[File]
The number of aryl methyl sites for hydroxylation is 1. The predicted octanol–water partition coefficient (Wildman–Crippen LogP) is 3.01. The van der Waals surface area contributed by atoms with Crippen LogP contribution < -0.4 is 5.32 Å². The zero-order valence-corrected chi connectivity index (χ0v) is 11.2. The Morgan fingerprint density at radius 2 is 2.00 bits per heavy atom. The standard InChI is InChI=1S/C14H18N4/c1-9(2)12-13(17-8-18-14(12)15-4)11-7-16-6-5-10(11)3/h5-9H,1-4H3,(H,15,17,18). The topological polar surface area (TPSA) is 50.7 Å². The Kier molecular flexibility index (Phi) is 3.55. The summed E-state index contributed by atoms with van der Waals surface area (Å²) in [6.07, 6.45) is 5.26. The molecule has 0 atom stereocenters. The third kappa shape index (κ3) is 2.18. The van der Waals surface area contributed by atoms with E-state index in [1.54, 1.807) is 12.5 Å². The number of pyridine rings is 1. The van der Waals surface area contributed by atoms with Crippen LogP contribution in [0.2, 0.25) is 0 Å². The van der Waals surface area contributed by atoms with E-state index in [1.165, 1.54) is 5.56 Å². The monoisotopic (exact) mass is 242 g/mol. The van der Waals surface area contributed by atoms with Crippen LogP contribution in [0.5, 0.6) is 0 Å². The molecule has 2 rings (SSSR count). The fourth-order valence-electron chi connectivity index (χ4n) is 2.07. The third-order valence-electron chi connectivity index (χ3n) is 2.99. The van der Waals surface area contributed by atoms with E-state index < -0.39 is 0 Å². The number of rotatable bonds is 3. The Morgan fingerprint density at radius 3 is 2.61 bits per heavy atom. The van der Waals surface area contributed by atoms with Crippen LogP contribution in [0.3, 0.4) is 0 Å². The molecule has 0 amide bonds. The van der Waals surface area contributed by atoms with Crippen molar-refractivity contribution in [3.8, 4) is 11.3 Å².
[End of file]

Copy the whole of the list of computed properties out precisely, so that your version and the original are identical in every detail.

The number of aryl methyl sites for hydroxylation is 1. The predicted octanol–water partition coefficient (Wildman–Crippen LogP) is 3.01. The van der Waals surface area contributed by atoms with Crippen LogP contribution < -0.4 is 5.32 Å². The zero-order valence-corrected chi connectivity index (χ0v) is 11.2. The Morgan fingerprint density at radius 2 is 2.00 bits per heavy atom. The standard InChI is InChI=1S/C14H18N4/c1-9(2)12-13(17-8-18-14(12)15-4)11-7-16-6-5-10(11)3/h5-9H,1-4H3,(H,15,17,18). The topological polar surface area (TPSA) is 50.7 Å². The Kier molecular flexibility index (Phi) is 3.55. The summed E-state index contributed by atoms with van der Waals surface area (Å²) in [6.07, 6.45) is 5.26. The molecule has 0 atom stereocenters. The third kappa shape index (κ3) is 2.18. The van der Waals surface area contributed by atoms with E-state index in [1.54, 1.807) is 12.5 Å². The number of pyridine rings is 1. The van der Waals surface area contributed by atoms with Crippen LogP contribution in [0.2, 0.25) is 0 Å². The van der Waals surface area contributed by atoms with E-state index in [1.165, 1.54) is 5.56 Å². The monoisotopic (exact) mass is 242 g/mol. The van der Waals surface area contributed by atoms with Crippen LogP contribution in [0.5, 0.6) is 0 Å². The molecule has 2 rings (SSSR count). The fourth-order valence-electron chi connectivity index (χ4n) is 2.07. The third-order valence-electron chi connectivity index (χ3n) is 2.99. The van der Waals surface area contributed by atoms with E-state index < -0.39 is 0 Å². The number of rotatable bonds is 3. The Morgan fingerprint density at radius 3 is 2.61 bits per heavy atom. The van der Waals surface area contributed by atoms with Crippen LogP contribution in [0.3, 0.4) is 0 Å². The molecule has 0 amide bonds. The van der Waals surface area contributed by atoms with Crippen molar-refractivity contribution in [3.8, 4) is 11.3 Å².